The 26 year-old woman who was found huffing computer duster with a 15 year-old girl “has received a suspended sentence for child abuse and contributing to the delinquency of a minor.”
The woman had been found in a park, huffing the duster in her car with the girl while her 1 year old and 3 year old were found alone. 24 cans of computer duster were found in the car.
She “must pay $575 in court fees. She is prohibited from having aerosol containers and anything else that can be huffed while on probation.”
Earlier this month, two 100-pound tanks of nitrous oxide where stolen from a dentist’s office. Then earlier this week, another tank was reported missing from another dentist’s office in the county.
“The thief or thieves broke into both businesses through doors, and did significant damage to a door.”The police sergeant reported, "I think (they) were stolen to be used as a recreational-type inhalant.”
Wednesday, October 15, 2008
Wednesday morning a 31 year-old man was jailed after leading police on a high speed chase. Police had responded to a report of someone huffing chemicals in a supermarket parking lot.
Tuesday, October 14, 2008
"My daughter, Jamie, came by the house a week or so before the accident all excited..."
"She came home January 9th, 2008 but not the way we all had thought. She came home to a hospital bed with a pick line for intravenous feeding of antibiotics, a stomach feeding tube, numerous medications and needing care 24/7.
On September 30, 2007 we received a call that Jamie had been in a serious accident and we needed to come as soon as possible. I will never forget that day.
We walked in and people were whispering—we were the parents of the girl that died. On the way down to the hospital I prayed “God please put a bubble of protection around Jamie and keep her safe, Under Grace in the most perfect way. Thank you. Amen.”
I knew they were wrong. Jamie did not die; she had a traumatic brain injury (TBI) and was in surgery to save her life.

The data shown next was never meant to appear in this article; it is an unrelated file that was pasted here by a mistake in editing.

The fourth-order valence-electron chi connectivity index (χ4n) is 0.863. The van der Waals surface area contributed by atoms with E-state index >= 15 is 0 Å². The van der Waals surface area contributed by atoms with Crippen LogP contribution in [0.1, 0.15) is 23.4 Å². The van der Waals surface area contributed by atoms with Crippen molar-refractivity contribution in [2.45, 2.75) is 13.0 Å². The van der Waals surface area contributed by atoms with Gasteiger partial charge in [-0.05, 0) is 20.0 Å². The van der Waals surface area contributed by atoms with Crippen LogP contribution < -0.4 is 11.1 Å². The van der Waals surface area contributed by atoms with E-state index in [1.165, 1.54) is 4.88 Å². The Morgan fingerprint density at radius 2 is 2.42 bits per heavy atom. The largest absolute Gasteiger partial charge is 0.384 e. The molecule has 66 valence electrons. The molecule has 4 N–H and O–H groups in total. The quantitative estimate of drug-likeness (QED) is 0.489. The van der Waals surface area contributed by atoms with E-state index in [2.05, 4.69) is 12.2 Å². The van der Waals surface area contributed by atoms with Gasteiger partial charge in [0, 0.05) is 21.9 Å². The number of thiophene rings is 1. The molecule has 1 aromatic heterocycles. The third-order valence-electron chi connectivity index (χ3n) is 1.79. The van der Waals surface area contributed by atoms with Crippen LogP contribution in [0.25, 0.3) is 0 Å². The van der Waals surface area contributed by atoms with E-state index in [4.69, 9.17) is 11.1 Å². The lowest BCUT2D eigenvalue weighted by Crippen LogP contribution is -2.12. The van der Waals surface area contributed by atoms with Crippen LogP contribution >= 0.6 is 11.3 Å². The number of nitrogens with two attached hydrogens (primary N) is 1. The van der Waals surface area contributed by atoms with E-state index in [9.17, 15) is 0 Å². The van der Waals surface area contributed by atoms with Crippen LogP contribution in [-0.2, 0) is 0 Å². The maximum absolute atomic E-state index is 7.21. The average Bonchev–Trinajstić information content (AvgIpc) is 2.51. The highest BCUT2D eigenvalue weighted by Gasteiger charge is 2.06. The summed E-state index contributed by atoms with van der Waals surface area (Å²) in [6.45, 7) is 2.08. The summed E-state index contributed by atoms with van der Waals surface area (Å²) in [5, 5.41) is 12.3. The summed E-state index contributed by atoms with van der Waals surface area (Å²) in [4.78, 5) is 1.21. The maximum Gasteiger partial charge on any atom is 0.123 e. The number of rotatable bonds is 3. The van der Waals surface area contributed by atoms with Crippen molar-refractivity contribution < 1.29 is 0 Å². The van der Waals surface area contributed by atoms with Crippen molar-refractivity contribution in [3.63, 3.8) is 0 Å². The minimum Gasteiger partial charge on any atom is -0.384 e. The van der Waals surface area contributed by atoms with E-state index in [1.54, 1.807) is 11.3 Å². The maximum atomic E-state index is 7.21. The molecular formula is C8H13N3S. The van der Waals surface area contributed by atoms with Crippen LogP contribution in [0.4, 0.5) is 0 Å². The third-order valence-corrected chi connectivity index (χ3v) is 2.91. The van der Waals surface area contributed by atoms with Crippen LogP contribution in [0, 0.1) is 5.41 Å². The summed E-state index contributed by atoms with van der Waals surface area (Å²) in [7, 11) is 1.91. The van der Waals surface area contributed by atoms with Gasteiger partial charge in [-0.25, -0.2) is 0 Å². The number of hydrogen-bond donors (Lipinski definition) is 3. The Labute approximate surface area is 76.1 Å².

We made it through the first critical 72 hours, the next 3 ½ months of hospital and rehabilitation stays.
Then we were sent home with very minimal training to care for her and instructions to “come back and see me in 3 months” by her doctor.
We are making progress with Neuro-feedback, but she is still considered to be in a semi-coma state. Her eyes are open, she blinks them as response to what we are saying, but as yet cannot talk or walk. The progress has been slow, but with a lot of prayers, hope, and TLC one day she will talk and walk again.
You see, Jamie was a passenger in the back seat of a car with a driver who chose to huff computer cleaner while driving. She hit the back end of a utility trailer hauling large equipment going 80 mph, with a small Toyota Camry-- the car flipped and hit a tree. The driver, a so called friend, did not value her own life let alone the lives of the 5 passengers in the car. This was a senseless accident, the driver should never have chosen to huff while driving..."
"...Please do not huff anything to get high, instead get help to find out why you need to get high. Talk to someone. If you don’t care about yourself care about your family, your mother, your father, your brother or sister because it will change the whole family. The financial, emotional, and shear physical strain at times seem unbearable. I cannot go watch her brother play football, or watch his wrestling matches; I work and take care of Jamie. I no longer have a life I am her caregiver 24/7. I do this because I love her and am determined to help her get better.
Attached are pictures of her before the accident, after surgery and in her wheelchair. Ask yourself “Is this what I want for me?” “Do I want to put my family through this? Do I want my parents to have to care for me 24/7? Think about it!! Think about the friends you have. Would they do this to you? If so run-fast to get away they are not friends! STAY AWAY FROM HUFFING AND THOSE WHO HUFF!!!"
To read the full story, please visit: http://messageboard.inhalant.org/tool/post/inhalant/vpost?id=3000090
From the DailyJournal.com in NJ:
Last Friday in
Interestingly, “Joseph M. Williams, executive director of the Southwest Council, said that, in the past three years, his organization has discovered the majority of its clients used inhalants in the early days of their experimentation.”
From Whio TV in
Last Thursday, a 16 year-old male crashed his car and then admitted to police that he had been “huffing computer duster prior to the crash.”
The 15 year-old passenger is in serious condition. The “pickup flipped over multiple times” before ejecting him.
Friday, October 10, 2008